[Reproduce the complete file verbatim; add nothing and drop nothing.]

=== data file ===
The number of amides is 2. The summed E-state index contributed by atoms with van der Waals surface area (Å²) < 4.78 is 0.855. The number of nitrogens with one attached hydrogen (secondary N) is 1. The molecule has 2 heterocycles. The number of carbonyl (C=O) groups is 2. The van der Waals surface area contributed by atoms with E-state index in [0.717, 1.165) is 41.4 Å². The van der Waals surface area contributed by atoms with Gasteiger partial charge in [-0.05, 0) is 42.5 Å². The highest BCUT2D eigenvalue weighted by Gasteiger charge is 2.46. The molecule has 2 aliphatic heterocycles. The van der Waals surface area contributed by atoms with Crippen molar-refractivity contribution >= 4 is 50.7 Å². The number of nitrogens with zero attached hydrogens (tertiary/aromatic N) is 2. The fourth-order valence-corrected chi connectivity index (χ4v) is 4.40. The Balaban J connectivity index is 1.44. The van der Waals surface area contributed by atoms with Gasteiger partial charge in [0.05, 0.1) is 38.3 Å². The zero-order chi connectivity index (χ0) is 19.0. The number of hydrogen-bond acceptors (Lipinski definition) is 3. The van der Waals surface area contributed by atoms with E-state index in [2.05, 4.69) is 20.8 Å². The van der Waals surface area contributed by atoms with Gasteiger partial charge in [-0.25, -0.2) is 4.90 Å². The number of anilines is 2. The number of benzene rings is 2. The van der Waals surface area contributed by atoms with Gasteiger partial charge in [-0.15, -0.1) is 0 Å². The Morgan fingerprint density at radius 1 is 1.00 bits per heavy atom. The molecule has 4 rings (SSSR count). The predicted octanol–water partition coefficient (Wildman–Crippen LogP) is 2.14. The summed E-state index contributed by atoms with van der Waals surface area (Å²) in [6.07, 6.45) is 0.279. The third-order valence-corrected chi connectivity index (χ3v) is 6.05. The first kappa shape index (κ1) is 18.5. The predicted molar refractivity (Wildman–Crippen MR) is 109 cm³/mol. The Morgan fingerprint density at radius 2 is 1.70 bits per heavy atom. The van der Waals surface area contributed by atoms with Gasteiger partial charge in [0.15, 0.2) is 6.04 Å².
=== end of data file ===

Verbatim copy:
The number of amides is 2. The summed E-state index contributed by atoms with van der Waals surface area (Å²) < 4.78 is 0.855. The number of nitrogens with one attached hydrogen (secondary N) is 1. The molecule has 2 heterocycles. The number of carbonyl (C=O) groups is 2. The van der Waals surface area contributed by atoms with E-state index in [0.717, 1.165) is 41.4 Å². The van der Waals surface area contributed by atoms with Gasteiger partial charge in [-0.05, 0) is 42.5 Å². The highest BCUT2D eigenvalue weighted by Gasteiger charge is 2.46. The molecule has 2 aliphatic heterocycles. The van der Waals surface area contributed by atoms with Crippen molar-refractivity contribution >= 4 is 50.7 Å². The number of nitrogens with zero attached hydrogens (tertiary/aromatic N) is 2. The fourth-order valence-corrected chi connectivity index (χ4v) is 4.40. The Balaban J connectivity index is 1.44. The van der Waals surface area contributed by atoms with Gasteiger partial charge in [0.05, 0.1) is 38.3 Å². The zero-order chi connectivity index (χ0) is 19.0. The number of hydrogen-bond acceptors (Lipinski definition) is 3. The van der Waals surface area contributed by atoms with E-state index in [2.05, 4.69) is 20.8 Å². The van der Waals surface area contributed by atoms with Gasteiger partial charge in [-0.25, -0.2) is 4.90 Å². The number of anilines is 2. The number of benzene rings is 2. The van der Waals surface area contributed by atoms with Gasteiger partial charge in [-0.15, -0.1) is 0 Å². The Morgan fingerprint density at radius 1 is 1.00 bits per heavy atom. The molecule has 4 rings (SSSR count). The predicted octanol–water partition coefficient (Wildman–Crippen LogP) is 2.14. The summed E-state index contributed by atoms with van der Waals surface area (Å²) in [6.07, 6.45) is 0.279. The third-order valence-corrected chi connectivity index (χ3v) is 6.05. The first kappa shape index (κ1) is 18.5. The predicted molar refractivity (Wildman–Crippen MR) is 109 cm³/mol. The Morgan fingerprint density at radius 2 is 1.70 bits per heavy atom. The van der Waals surface area contributed by atoms with Gasteiger partial charge in [0.15, 0.2) is 6.04 Å².